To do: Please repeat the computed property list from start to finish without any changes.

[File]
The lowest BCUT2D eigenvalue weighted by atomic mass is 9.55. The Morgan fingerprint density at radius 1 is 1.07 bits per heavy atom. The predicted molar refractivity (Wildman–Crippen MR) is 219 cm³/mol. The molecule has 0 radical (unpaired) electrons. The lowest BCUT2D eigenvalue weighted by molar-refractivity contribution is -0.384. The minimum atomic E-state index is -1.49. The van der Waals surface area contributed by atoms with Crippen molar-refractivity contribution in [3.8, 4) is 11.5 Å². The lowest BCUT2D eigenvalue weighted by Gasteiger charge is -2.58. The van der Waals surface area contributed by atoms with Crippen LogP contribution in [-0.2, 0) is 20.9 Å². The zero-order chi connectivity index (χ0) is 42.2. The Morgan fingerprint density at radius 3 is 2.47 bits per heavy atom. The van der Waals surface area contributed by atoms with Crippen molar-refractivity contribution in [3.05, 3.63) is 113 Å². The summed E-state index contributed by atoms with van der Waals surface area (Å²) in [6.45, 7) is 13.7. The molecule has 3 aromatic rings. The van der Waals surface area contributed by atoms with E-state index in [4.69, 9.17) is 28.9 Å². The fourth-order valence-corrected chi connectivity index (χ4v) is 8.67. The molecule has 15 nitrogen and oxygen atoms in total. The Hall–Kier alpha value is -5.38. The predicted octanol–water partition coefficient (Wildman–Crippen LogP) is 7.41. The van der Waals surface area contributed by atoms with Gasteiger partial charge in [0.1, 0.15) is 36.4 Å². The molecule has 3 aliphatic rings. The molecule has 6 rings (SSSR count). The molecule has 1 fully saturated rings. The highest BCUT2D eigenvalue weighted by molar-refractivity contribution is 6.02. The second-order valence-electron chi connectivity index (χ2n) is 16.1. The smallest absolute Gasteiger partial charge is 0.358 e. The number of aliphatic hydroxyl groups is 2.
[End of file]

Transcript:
The lowest BCUT2D eigenvalue weighted by atomic mass is 9.55. The Morgan fingerprint density at radius 1 is 1.07 bits per heavy atom. The predicted molar refractivity (Wildman–Crippen MR) is 219 cm³/mol. The molecule has 0 radical (unpaired) electrons. The lowest BCUT2D eigenvalue weighted by molar-refractivity contribution is -0.384. The minimum atomic E-state index is -1.49. The van der Waals surface area contributed by atoms with Crippen molar-refractivity contribution in [3.8, 4) is 11.5 Å². The lowest BCUT2D eigenvalue weighted by Gasteiger charge is -2.58. The van der Waals surface area contributed by atoms with Crippen LogP contribution in [-0.2, 0) is 20.9 Å². The zero-order chi connectivity index (χ0) is 42.2. The Morgan fingerprint density at radius 3 is 2.47 bits per heavy atom. The van der Waals surface area contributed by atoms with Crippen molar-refractivity contribution in [3.05, 3.63) is 113 Å². The summed E-state index contributed by atoms with van der Waals surface area (Å²) in [6.45, 7) is 13.7. The molecule has 3 aromatic rings. The van der Waals surface area contributed by atoms with E-state index in [4.69, 9.17) is 28.9 Å². The fourth-order valence-corrected chi connectivity index (χ4v) is 8.67. The molecule has 15 nitrogen and oxygen atoms in total. The Hall–Kier alpha value is -5.38. The predicted octanol–water partition coefficient (Wildman–Crippen LogP) is 7.41. The van der Waals surface area contributed by atoms with Gasteiger partial charge in [0.1, 0.15) is 36.4 Å². The molecule has 3 aliphatic rings. The molecule has 6 rings (SSSR count). The molecule has 1 fully saturated rings. The highest BCUT2D eigenvalue weighted by molar-refractivity contribution is 6.02. The second-order valence-electron chi connectivity index (χ2n) is 16.1. The smallest absolute Gasteiger partial charge is 0.358 e. The number of aliphatic hydroxyl groups is 2.